About the author:

Doctor Moussouttas completed residency training at Mount Sinai Medical Center in New York City, subspecialty training in Cerebrovascular Diseases at Yale New Haven Hospital in New Haven CT, and additional subspecialty training in Neurocritical Care at Columbia University Medical Center in New York City. Doctor Moussouttas is board certified in Neurology by the American Academy of Neurology, Cerebrovascular Diseases also by the American Academy of Neurology, Neurocritical Care by the United Council for Neurologic Subspecialties, and in Neurosonology by the American Society for Neuroimaging.

Doctor Moussouttas has participated as an investigator in numerous multicenter clinical trials, has initiated several investigator initiated research projects, and has published numerous articles on cerebrovascular and neurocritical care research in several peer reviewed journals. Doctor Moussouttas’ interests include subarachnoid hemorrhage, intracerebral hemorrhage, and cerebral ischemia.

Doctor Moussouttas is currently a neurointensivist in the Capital Institute for Neurosciences at Capital Regional Medical Center in Trenton NJ.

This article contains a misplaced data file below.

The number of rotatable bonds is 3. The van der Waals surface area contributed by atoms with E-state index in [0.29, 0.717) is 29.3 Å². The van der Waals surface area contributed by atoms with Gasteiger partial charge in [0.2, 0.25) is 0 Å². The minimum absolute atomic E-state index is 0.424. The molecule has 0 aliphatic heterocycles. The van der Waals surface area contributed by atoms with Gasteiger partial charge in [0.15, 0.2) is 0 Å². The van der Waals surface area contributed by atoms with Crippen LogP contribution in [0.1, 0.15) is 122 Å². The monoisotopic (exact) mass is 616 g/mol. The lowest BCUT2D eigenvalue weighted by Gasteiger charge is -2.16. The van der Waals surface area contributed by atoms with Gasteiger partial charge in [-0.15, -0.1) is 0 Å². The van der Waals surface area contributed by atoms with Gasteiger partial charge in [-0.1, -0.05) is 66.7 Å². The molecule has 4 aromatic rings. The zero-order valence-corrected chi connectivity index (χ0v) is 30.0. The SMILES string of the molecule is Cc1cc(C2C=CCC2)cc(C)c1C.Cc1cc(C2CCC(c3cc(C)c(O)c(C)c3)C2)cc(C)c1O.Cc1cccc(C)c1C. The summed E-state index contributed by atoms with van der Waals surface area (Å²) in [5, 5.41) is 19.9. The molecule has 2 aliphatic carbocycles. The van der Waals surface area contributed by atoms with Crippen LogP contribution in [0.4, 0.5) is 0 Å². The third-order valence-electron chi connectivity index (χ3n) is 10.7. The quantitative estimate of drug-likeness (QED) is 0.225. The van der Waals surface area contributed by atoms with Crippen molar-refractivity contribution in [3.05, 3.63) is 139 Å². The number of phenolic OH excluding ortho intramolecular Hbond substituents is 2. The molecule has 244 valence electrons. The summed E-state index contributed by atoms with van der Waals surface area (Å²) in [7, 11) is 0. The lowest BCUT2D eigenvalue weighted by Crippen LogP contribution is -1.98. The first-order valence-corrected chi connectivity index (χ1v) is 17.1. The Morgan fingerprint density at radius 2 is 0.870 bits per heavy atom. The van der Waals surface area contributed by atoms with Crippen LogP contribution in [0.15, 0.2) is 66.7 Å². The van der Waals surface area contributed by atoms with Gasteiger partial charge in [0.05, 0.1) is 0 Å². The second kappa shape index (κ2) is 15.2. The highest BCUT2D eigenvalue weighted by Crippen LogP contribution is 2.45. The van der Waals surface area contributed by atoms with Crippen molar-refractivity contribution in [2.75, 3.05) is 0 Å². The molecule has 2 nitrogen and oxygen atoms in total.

Member of the Month – Alexia Tsikouras, PharmD

IMG_3375 Alexia Tsikouras, PharmD

Tell us about yourself


My name is Alexia Tsikouras and I was born and raised in the Art Museum area of Philadelphia PA. I earned my Doctor of Pharmacy degree from the University of the Sciences in Philadelphia in 2008. From 2008 until early 2014 I worked for CVS Pharmacy. I now work at Penn Presbyterian Medical Center, which belongs to the University of Pennsylvania Health System along with Hospital of the University of Pennsylvania and Pennsylvania Hospital.



Where do you work in the healthcare field?


At Penn Presbyterian I run the MyPenn Pharmacy program which provides medications to patients before they are discharged from the hospital. I also head the MyPenn Specialty Oncology Program, that provides oral chemotherapy medications to outpatients of the Abramson Cancer Center branch at Penn Presbyterian. Both programs provide great services to all patients.